August 8, 2020
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I am 20 years old and have dealt with hypothryoid-type symptoms for the past 3 years. Symptoms started appearing about a 6 months to a year after a series a very bad nose bleeds so Ive always felt that my problems stemmed from these nose bleeds. My symptoms include imparied cognitive ability (concentration/focus/memory/foggyness), dry skin, sensitive to cold weather, inability to gain weight/muscle mass, brittle hair, heart palpatations, sensitivity to light, and knee/joint pain (diagnosed tendonosis), and some other symptoms. Over the past six months, I have tried to figure out what is wrong with me because originally I didnt percieve these symptoms as a problems. When I told the doctor about my symptoms, particularly the cognitive issues, he recommended I got so a psychologists for ADHD analysis.

Well, since then I havent bothered with my GP because of frustration and have had several blood tests to hopes of finding something. Initially, I didnt suspect or know about hypothryoidism. Ive had my tesosterone and IGF levels checked and both came back normal, although testosterone was alittle low. Lately, after looking at possible underlying causes of dementia, Ive read about hypothryoidism and can really relate to most if not all of the symptoms I read about. However, my TSH has been checked with all of my other blood work because I assume it is protocol these days. It came back at 1.5 which seems to be optimal. There is, however, other descrepancies in my blood work. My Neutrophil % is low, Lympocyte % high, low HDL (24, 19, 30, respectivley) and a high bilirubin count which my doctor called Gilbert Syndrome.

Should I get my free t3 and free t4 levels checked or is TSH pretty realiable for diagnosing hypothryroidism? Any suggestions are appreciated

Yes, you should have the T3, Free T3, T4, Free T4 tests done. Sometimes a thyroid problem can still occur even in spite of a normal TSH level.

I would recommend getting an opinion from a hormone specialist called an endocrinologist as well to see what they think could be going on.


Methamphetamines have been in use as a medicine since the early twentieth century.  They were first synthesized from ephedrine in Japan in 1893 by the Japanese chemist Nagai Nagayoshi.  Since then the drug has been synthesized to treat all sorts of medical conditions.  The most common among those are the treatment of ADHD (attention deficit hyperactivity disorder), narcolepsy, extreme obesity, and some forms of depression.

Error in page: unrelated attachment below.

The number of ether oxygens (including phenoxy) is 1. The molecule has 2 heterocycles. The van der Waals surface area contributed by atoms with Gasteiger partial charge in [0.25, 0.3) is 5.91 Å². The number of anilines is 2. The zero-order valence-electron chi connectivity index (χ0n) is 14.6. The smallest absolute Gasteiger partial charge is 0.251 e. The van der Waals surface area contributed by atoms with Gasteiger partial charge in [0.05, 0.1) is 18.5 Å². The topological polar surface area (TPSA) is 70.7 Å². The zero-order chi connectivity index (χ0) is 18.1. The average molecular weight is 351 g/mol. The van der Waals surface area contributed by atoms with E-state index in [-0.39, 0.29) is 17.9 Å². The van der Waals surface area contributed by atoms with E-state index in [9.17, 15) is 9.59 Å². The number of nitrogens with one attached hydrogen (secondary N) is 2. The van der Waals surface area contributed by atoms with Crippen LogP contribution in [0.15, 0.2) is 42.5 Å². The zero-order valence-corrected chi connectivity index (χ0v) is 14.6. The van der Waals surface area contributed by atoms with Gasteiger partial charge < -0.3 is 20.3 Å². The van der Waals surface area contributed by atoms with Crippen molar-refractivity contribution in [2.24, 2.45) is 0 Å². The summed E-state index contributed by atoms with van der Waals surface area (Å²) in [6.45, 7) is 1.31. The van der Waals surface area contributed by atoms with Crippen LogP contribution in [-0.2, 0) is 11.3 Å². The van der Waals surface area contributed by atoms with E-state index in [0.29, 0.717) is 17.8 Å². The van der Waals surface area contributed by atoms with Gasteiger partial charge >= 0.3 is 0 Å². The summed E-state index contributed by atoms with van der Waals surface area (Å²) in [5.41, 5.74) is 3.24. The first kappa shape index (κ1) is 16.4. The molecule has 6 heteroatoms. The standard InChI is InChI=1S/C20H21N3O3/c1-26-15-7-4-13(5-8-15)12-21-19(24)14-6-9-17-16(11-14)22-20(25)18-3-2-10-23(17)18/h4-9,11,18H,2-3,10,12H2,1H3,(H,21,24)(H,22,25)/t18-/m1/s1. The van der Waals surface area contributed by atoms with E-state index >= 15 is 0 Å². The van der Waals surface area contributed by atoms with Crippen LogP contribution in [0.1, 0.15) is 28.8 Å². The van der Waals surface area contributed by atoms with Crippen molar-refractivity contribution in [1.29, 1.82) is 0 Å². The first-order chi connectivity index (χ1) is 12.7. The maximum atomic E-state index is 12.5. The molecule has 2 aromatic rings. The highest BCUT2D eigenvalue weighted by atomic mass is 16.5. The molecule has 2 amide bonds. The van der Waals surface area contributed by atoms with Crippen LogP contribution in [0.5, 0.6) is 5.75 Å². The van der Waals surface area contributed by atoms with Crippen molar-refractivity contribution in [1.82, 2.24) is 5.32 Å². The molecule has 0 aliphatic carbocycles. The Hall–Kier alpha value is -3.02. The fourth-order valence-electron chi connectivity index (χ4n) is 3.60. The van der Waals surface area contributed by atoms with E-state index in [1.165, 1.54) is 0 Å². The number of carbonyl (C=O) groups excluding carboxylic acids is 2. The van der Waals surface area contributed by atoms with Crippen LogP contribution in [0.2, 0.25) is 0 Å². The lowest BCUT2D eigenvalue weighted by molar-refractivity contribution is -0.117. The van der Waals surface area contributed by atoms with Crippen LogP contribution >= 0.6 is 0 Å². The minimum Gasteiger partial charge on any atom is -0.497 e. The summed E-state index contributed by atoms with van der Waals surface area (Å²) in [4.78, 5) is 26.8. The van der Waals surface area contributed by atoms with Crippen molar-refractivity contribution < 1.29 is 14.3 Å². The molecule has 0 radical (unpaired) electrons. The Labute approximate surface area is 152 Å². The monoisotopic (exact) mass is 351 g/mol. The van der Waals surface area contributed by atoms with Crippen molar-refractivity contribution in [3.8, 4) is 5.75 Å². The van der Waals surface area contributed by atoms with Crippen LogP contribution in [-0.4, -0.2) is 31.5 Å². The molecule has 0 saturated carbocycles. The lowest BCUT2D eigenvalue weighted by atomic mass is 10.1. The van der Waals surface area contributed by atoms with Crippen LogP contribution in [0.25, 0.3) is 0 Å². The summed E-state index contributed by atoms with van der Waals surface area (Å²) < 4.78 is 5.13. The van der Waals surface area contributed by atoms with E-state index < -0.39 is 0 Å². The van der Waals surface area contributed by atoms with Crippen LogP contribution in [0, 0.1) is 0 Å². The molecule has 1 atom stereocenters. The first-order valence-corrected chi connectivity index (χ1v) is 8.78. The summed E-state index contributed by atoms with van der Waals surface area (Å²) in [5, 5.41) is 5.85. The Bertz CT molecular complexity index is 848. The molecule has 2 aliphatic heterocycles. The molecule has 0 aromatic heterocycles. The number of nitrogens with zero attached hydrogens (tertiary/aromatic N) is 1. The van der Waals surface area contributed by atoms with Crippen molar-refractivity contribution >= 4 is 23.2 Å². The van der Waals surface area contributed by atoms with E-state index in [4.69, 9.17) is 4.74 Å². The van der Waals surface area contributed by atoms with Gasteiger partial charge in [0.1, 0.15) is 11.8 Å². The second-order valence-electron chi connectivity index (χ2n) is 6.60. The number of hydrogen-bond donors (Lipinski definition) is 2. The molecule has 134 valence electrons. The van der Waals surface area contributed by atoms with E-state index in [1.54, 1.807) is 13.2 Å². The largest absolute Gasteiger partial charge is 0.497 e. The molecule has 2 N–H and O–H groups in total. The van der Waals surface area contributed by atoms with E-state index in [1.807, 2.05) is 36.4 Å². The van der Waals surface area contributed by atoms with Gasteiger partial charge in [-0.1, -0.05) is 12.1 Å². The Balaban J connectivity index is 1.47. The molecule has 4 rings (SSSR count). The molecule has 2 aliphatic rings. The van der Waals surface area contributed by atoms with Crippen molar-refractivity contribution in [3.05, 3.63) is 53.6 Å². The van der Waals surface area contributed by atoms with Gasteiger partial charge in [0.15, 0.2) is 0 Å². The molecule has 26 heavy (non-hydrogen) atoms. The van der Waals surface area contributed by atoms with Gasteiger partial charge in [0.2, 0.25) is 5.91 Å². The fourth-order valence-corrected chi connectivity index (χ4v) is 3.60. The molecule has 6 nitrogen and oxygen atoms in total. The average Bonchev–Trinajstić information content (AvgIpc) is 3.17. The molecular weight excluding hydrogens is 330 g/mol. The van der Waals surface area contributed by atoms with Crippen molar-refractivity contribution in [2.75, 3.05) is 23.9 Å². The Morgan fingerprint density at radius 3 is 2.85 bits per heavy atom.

Methamphetamines enhance the functioning of the body and the senses in a number of ways such as alertness, concentration, and energy.  You can see why it would help in treating ADHD and depression.  In higher doses it enhances self esteem, supercharges the libido, and puts a person in a state of euphoria.  All of these, as you can see, are nothing but positives.  Too bad methamphetamines have a darker nature.

The Dangers of Methamphetamines

The negatives to taking Methamphetamines far outweigh the positives.  It has a highly addictive nature and is used more often for recreational purposes than for medicinal.  Even people who take more mild forms of methamphetamines for medicinal purposes end growing a dependence on them.  And while the withdrawal effects of methamphetamines aren’t as dangerous as some of the other deadlier substances out there, they can still last longer than most withdrawals (sometimes as long as a year).

Methamphetamines destroy the mental and physical health of the body at an astonishing rate, for those who take it recreationally.  In some cases people have been known to develop schizophrenic-like symptoms over a prolonged use.  Meth mouth is the most infamous side effect of abusing the drug.  It degrades and decays the gums and teeth within just a few months.  In the worst cases people lose all their teeth within the first year of an addiction.

There are a dozen other horrible conditions a person can contract with the use of Methamphetamines.  None of them are good.  Its hyper addictive nature makes it worse.  There’s almost no treatment out there effective enough to help one overcome an addiction.  Traditional drug rehab centers only have a 1-4% success rate.  Luckily, we know something that does work.

Ibogaine, the Way to Beat a Methamphetamines Addiction

Ibogaine has been proven to treat and help a person overcome drug addictions with astonishing success.  Methamphetamines are no exception.  Ibogaine has been proven to help people overcome their addictions and cure any withdrawal symptoms at a 70% success rate.  None of the more common addiction treatments can boast that effectiveness.